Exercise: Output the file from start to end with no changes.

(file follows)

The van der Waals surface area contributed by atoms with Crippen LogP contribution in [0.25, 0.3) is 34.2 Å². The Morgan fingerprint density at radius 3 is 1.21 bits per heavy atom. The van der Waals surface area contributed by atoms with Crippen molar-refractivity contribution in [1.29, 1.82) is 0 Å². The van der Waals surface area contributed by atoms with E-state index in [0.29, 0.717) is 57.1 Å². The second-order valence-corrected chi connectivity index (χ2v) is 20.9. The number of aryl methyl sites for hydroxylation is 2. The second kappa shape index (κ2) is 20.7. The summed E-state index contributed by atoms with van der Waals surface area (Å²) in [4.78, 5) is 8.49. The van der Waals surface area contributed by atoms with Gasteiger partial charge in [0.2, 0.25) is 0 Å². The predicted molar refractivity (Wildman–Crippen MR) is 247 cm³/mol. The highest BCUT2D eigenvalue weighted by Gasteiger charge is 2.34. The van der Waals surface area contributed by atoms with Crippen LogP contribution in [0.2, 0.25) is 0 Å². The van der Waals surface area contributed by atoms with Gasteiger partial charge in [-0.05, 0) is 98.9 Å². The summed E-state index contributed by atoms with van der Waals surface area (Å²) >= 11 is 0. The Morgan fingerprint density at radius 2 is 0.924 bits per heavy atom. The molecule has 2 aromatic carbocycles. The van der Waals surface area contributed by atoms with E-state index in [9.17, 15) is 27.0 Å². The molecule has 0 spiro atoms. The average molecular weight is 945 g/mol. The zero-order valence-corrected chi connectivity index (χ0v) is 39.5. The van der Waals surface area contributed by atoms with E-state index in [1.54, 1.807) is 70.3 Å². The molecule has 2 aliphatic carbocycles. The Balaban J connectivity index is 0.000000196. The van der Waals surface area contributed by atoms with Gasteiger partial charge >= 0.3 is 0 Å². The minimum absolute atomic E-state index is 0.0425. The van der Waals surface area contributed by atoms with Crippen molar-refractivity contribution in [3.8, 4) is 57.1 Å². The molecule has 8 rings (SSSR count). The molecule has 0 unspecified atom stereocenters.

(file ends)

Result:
The van der Waals surface area contributed by atoms with Crippen LogP contribution in [0.25, 0.3) is 34.2 Å². The Morgan fingerprint density at radius 3 is 1.21 bits per heavy atom. The van der Waals surface area contributed by atoms with Crippen molar-refractivity contribution in [1.29, 1.82) is 0 Å². The van der Waals surface area contributed by atoms with E-state index in [0.29, 0.717) is 57.1 Å². The second-order valence-corrected chi connectivity index (χ2v) is 20.9. The number of aryl methyl sites for hydroxylation is 2. The second kappa shape index (κ2) is 20.7. The summed E-state index contributed by atoms with van der Waals surface area (Å²) in [4.78, 5) is 8.49. The van der Waals surface area contributed by atoms with Gasteiger partial charge in [0.2, 0.25) is 0 Å². The predicted molar refractivity (Wildman–Crippen MR) is 247 cm³/mol. The highest BCUT2D eigenvalue weighted by Gasteiger charge is 2.34. The van der Waals surface area contributed by atoms with Crippen LogP contribution in [0.2, 0.25) is 0 Å². The van der Waals surface area contributed by atoms with Gasteiger partial charge in [-0.05, 0) is 98.9 Å². The summed E-state index contributed by atoms with van der Waals surface area (Å²) >= 11 is 0. The Morgan fingerprint density at radius 2 is 0.924 bits per heavy atom. The molecule has 2 aromatic carbocycles. The van der Waals surface area contributed by atoms with E-state index in [9.17, 15) is 27.0 Å². The molecule has 0 spiro atoms. The average molecular weight is 945 g/mol. The zero-order valence-corrected chi connectivity index (χ0v) is 39.5. The van der Waals surface area contributed by atoms with E-state index in [1.54, 1.807) is 70.3 Å². The molecule has 2 aliphatic carbocycles. The Balaban J connectivity index is 0.000000196. The van der Waals surface area contributed by atoms with Gasteiger partial charge >= 0.3 is 0 Å². The minimum absolute atomic E-state index is 0.0425. The van der Waals surface area contributed by atoms with Crippen molar-refractivity contribution in [3.8, 4) is 57.1 Å². The molecule has 8 rings (SSSR count). The molecule has 0 unspecified atom stereocenters.